- Use only original or equivalent-quality parts from trustworthy manufacturers. Cheaper ripoffs should be avoided at all costs. Purchase spare parts from the corporate workshop or reputable outlets.
- The single biggest thing you can do for the health of your car is to replace the engine oil on a regular basis. Always stick to the manufacturer’s suggested oil change intervals. Personally, I am not a fan of the new 15,000-kilometer intervals and would prefer to change the oil every 7,500–10,000 kilometers.
- If you have a heavy right foot or plan to keep your car for a long period, choose synthetic oil. Synthetic oil is far superior in terms of lubricating and cooling characteristics, but it isn’t required.
- Clean or replace your air filter according to the manufacturer’s recommendations (dirt is bad for your engine & turbo). The same goes for all liquids (brake, transmission, radiator, etc.). Importantly, adhere to the specified minimum and maximum levels. Excessive oil can sometimes be just as harmful as not enough oil.
- At least once a year, service / top up your batteries and cleanse their terminals (white acidic buildup). Authorized servicing stations frequently overlook this area.
- Balance, align and rotate your wheels (including spares) on a regular basis. This is something I do every 10,000 kilometers.
- Tyres are normally near the end of their service life in Indian driving conditions when they are 6 years old or have travelled 40,000 kilometres (recommended) – 50,000 kms (absolute maximum). Even if you still have tread depth, the rubber has hardened and the gripping component has worn out by this point. It’s worth noting that some performance tyres degrade much faster. If the tread on your tyre has worn out, replace it right away.
- On all tyres, use valve caps. They aren’t just for show, either. Valve caps assist avoid slow leaks by keeping dust and grime out of the valve area.
- Replace your windshield wipers every year or two years (whichever comes first) (maximum). They harden as time passes and as they are exposed to the sun.
Keeping her Shiny & Clean:
- Cleanliness is second only to Godliness in importance. Maintain the cleanliness of your vehicle. You should wash your automobile on a daily, weekly, or bi-weekly basis, depending on your usage. If you hire a car wash, give him a tip to pay “particular attention” to your vehicle. A handy cleaning equipment is the Jopasu automobile duster.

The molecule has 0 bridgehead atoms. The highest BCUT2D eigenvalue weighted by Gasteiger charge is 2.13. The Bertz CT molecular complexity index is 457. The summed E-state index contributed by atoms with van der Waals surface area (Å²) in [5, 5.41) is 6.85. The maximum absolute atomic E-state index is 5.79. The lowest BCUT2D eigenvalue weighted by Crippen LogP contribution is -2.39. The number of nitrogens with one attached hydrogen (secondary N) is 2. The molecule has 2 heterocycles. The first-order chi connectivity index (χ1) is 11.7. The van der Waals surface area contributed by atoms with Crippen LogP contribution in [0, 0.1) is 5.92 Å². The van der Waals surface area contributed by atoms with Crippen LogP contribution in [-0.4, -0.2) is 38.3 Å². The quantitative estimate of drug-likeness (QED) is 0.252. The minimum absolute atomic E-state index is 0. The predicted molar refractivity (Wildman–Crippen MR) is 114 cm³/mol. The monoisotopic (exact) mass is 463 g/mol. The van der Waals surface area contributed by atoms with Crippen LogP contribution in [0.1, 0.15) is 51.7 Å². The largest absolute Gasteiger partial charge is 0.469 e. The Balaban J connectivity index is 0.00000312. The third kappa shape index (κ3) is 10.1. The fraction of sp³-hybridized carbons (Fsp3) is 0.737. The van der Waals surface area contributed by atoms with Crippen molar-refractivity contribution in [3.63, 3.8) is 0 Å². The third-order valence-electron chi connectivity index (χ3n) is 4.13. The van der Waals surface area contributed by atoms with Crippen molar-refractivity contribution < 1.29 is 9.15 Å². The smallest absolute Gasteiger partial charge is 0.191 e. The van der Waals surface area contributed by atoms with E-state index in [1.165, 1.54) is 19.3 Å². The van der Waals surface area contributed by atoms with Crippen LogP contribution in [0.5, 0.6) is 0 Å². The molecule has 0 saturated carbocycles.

- A filthy interior tells a lot about the owner of the vehicle. It also takes away the fun of driving. Maintain a spotless interior and get it detailed along with the exterior. On the forum, using a vacuum cleaner is strongly recommended. Excessive stuff that clutters the inside of your car should be avoided. Place any goods you need in the car neatly in the glovebox or storage bins.
- At minimum once a year, have tiny to medium dents corrected. This also helps to prevent the production of rust. In a similar vein, get rid of any rust spots while they’re still small. For all denting and painting needs, choose a reputable body shop; ill-fitted body panels and parts cause rattles and are unsightly. It’s best to go with the same colour scheme while repainting. Changing the outside hue necessitates a thorough cleaning. Factory fit is exactly that: factory fit. As a result, an overcoat is a lot better choice.
- Select a secure parking spot. Direct sunshine is detrimental to paint, plastics, and leather, so park in the shade. Get a car cover if the area where you park is too unkempt. It may appear to be a headache at first, but it quickly becomes a habit. Consider yourself fortunate if you have a closed parking spot.
- For a better parking spot, tip the valet. This is how I obtain a decent parking spot 9 out of 10 times when I go out to lunch.
There’s nothing quite like a gleaming 6+ year old car that shines & drives tight.